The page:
Beginning a Journey into Horse Ownership – Installment #2

This week’s installment to my blog will continue my mini-series of posts designed with the beginner horse owner in mind or as gentle reminders for those more experienced owners.

Organization for the Sake of Your Horse

Whether traveling to a horse show or a trail ride, having records readily available for both you and your horse can save time and frustration. It can also be a life saver in the event of an emergency.  A good way to keep track of your records, as long as you remember to update them, is a three ring binder with dividers which can be picked up and taken with you each time you need it. For the technology inspired, some mobile phones offer apps with similar record keeping abilities. Whatever your choice for record keeping there is a minimum amount of information that should be documented. Let’s take a look at what your records should include.

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  • Veterinary and farrier contact information. This information should include their names, physical and e-Mail addresses, mobile and land-line telephone numbers, FAX number, plus identical information for a backup plan should your first choices be unavailable.
  • Horse health records. These should be divided individually by horse and include the following: Coggin’s test certificate, a list of vaccinations your horse has received and the date they received them, information on your horse’s de-worming schedule that provides the product used and the date that it was administered, and a record of your horse’s dental exams and findings along with their treatments. Suggestions for other data might include baseline pulse and respiration rates and temperature for each horse, the date, treatment and results of any disorder or condition your horse may currently have or has had in the past, and copies of your horse’s insurance papers. If required for travel, you should also include a health certificate.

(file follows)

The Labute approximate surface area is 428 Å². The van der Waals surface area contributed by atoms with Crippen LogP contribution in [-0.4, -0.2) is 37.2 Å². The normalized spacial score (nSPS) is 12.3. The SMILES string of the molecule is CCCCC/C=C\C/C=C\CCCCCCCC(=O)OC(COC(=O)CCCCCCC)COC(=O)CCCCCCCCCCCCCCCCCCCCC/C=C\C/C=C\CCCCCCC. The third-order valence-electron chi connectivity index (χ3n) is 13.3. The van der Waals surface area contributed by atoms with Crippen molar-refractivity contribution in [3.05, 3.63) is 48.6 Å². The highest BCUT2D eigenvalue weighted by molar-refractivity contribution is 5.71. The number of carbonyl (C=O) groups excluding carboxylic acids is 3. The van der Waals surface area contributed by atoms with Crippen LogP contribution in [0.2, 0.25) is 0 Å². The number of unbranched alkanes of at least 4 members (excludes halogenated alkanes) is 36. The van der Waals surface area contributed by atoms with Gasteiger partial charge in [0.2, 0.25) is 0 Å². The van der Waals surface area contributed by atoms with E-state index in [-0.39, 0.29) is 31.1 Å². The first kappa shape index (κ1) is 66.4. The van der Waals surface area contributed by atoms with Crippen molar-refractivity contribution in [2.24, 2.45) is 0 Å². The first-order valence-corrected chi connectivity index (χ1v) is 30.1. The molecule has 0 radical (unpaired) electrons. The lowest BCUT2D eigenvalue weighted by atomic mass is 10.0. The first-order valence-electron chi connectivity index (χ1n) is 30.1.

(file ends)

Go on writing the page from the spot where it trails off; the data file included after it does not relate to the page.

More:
• Farrier records. These should include the name of the farrier, date visited, and remarks about the visit including information about trimming and shoeing techniques or anything unusual noted and/or treated.
  • Other records (horse). Behind each horse’s health care and farrier records I also keep copies of each animal’s registration papers, pedigree, identification numbers, show record and list of other awards if applicable, in addition to current photographs.
  • Other records (owner/rider). Finally, in a separate section of the book, I keep records of a more personal nature. This information should include your medical information card, a copy of your breed or sport registry’s membership cards, if applicable, and a list of and copies of any paperwork for programs you or your horse may be enrolled in.

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